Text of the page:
Results of horseback surveys of ice patches in northern Mongolia provide the first archaeological insights from the region, revealing fragile organic artifacts previously buried in ice
As Mongolia and northeast Asia are hit hard by a warming climate, soaring temperatures are exposing rare insights into the region’s past while threatening its future. In a new study published in PLOS ONE, researchers report that permanent patches of non-glacial snow and ice in northern Mongolia, known as ice patches, are melting for the first time in decades – exposing rare artifacts that provide some of the region’s first archaeological data.
Mongolia hosts one of the world’s most dynamic animal-based economies, including the world’s lowest latitude population of domestic reindeer herders, the Tsaatan people, who live in the high tundra (in Mongolian, taiga) along the Russian border in the country’s Khuvsgul province. While there is reason to suspect that reindeer herding and utilization of the area’s rich wildlife resources played an important role in the region’s history and prehistory, the area’s harsh climate and active geology mean that very few archaeological materials have survived to the present day. In the current study, an international team of researchers present new evidence of historic tool production and wild resource use, indicating that ice patches are likely to contain one of the few material records of premodern reindeer domestication in Mongolia and lower Central Asia.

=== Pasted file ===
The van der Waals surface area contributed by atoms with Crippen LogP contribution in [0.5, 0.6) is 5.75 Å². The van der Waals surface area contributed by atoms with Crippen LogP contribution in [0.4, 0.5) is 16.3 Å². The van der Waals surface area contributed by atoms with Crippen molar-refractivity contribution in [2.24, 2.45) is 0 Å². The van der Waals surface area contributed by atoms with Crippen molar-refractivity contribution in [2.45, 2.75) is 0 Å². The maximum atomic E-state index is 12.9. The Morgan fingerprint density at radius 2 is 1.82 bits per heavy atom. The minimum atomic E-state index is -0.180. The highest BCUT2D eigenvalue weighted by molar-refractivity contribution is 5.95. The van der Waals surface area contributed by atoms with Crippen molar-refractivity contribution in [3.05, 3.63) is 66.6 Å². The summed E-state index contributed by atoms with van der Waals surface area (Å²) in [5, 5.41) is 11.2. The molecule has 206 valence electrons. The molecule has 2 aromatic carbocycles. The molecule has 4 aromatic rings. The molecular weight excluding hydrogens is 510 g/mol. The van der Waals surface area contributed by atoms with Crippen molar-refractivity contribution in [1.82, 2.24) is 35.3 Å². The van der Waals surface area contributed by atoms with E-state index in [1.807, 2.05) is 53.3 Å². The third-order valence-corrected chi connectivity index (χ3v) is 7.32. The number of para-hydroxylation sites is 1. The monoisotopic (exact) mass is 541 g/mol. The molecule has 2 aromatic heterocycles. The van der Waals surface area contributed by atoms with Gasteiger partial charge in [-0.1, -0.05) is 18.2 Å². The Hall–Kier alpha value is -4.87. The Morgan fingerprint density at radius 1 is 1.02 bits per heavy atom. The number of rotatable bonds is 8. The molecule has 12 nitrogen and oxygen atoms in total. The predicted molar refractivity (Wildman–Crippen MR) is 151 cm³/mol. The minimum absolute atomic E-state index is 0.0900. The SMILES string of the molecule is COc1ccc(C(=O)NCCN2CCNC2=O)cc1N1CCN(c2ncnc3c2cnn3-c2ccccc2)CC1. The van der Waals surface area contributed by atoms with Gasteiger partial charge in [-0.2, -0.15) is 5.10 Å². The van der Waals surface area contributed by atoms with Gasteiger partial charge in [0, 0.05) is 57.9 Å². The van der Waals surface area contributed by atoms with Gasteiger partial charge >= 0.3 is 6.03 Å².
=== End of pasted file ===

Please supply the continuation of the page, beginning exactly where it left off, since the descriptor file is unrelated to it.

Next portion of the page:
Snow and ice patches may provide the key to understanding the taiga zone’s past
“These accumulations of ice and snow freeze objects that have fallen inside, preserving them to create one of our only archaeological datasets from this key region,” says lead author, William Taylor of the Max Planck Institute for the Science of Human History and the University of Colorado-Boulder. Conducting the first such work of its kind in the region, Taylor and his colleagues reported finding a number of wooden artifacts, including an object identified by local people as a willow fishing pole.
These objects preserve important information about traditional technologies, and suggest that future work may help answer persistent questions, such as when domestic reindeer were first introduced. Some of the objects found by the team were scientifically dated to the mid-20th century, indicating that summer ice melt is melting to levels that haven’t been seen in half a century or more.
Melting ice is an opportunity for scientists but a challenge for modern herders
Unfortunately, even as the melting ice shares its first clues into the past, it also poses a grave danger to modern reindeer herders. Reindeer rely on snow and ice to regulate heat and to escape disease-carrying insects. Melting snow also provides important sources of water for both people and animals. As the ice melts, sometimes for the very first time, the warming climate undercuts the viability of reindeer herding, and appears to be permanently influencing the fragile ecology of northern Mongolia’s tundra zones.
“Access to ice patches has been critical for the health and welfare of these animals in so many ways,” says Jocelyn Whitworth, a veterinary researcher and study co-author. “Losing the ice compromises reindeer health and hygiene and leaves them more exposed to disease, and impacts the well-being of the people who depend on the reindeer.”
Going forward, global warming appears to pose a powerful threat, both to Mongolia’s modern herders and to its archaeological cultural heritage. Dr. Julia Clark, the project’s co-director, is especially worried. “Archaeology is non-renewable,” she says. “Once the ice has melted and these artifacts are gone, we can never get them back. ” The team has redoubled their efforts for the coming year, in the hopes of saving these rare, well-preserved items, and using them to understand the origins of Mongolia’s unique pastoral way of life.